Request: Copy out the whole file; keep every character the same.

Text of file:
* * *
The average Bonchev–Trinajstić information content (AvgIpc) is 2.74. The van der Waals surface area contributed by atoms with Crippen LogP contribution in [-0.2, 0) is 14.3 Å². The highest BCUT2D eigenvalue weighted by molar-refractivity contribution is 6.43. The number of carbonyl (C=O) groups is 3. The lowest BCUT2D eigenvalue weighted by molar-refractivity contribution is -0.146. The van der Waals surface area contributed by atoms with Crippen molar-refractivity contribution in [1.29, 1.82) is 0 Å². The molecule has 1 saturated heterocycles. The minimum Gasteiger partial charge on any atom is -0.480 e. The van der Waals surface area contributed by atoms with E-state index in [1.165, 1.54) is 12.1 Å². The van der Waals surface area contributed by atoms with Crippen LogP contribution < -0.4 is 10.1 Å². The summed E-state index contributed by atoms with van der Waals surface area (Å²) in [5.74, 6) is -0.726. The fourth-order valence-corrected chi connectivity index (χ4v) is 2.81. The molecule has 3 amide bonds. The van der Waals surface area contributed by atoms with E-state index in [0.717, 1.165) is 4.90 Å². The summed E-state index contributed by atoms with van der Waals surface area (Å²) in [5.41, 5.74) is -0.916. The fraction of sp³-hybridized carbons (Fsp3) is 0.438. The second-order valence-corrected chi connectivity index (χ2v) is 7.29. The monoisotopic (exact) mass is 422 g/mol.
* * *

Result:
The average Bonchev–Trinajstić information content (AvgIpc) is 2.74. The van der Waals surface area contributed by atoms with Crippen LogP contribution in [-0.2, 0) is 14.3 Å². The highest BCUT2D eigenvalue weighted by molar-refractivity contribution is 6.43. The number of carbonyl (C=O) groups is 3. The lowest BCUT2D eigenvalue weighted by molar-refractivity contribution is -0.146. The van der Waals surface area contributed by atoms with Crippen molar-refractivity contribution in [1.29, 1.82) is 0 Å². The molecule has 1 saturated heterocycles. The minimum Gasteiger partial charge on any atom is -0.480 e. The van der Waals surface area contributed by atoms with E-state index in [1.165, 1.54) is 12.1 Å². The van der Waals surface area contributed by atoms with Crippen LogP contribution < -0.4 is 10.1 Å². The summed E-state index contributed by atoms with van der Waals surface area (Å²) in [5.74, 6) is -0.726. The fourth-order valence-corrected chi connectivity index (χ4v) is 2.81. The molecule has 3 amide bonds. The van der Waals surface area contributed by atoms with E-state index in [0.717, 1.165) is 4.90 Å². The summed E-state index contributed by atoms with van der Waals surface area (Å²) in [5.41, 5.74) is -0.916. The fraction of sp³-hybridized carbons (Fsp3) is 0.438. The second-order valence-corrected chi connectivity index (χ2v) is 7.29. The monoisotopic (exact) mass is 422 g/mol.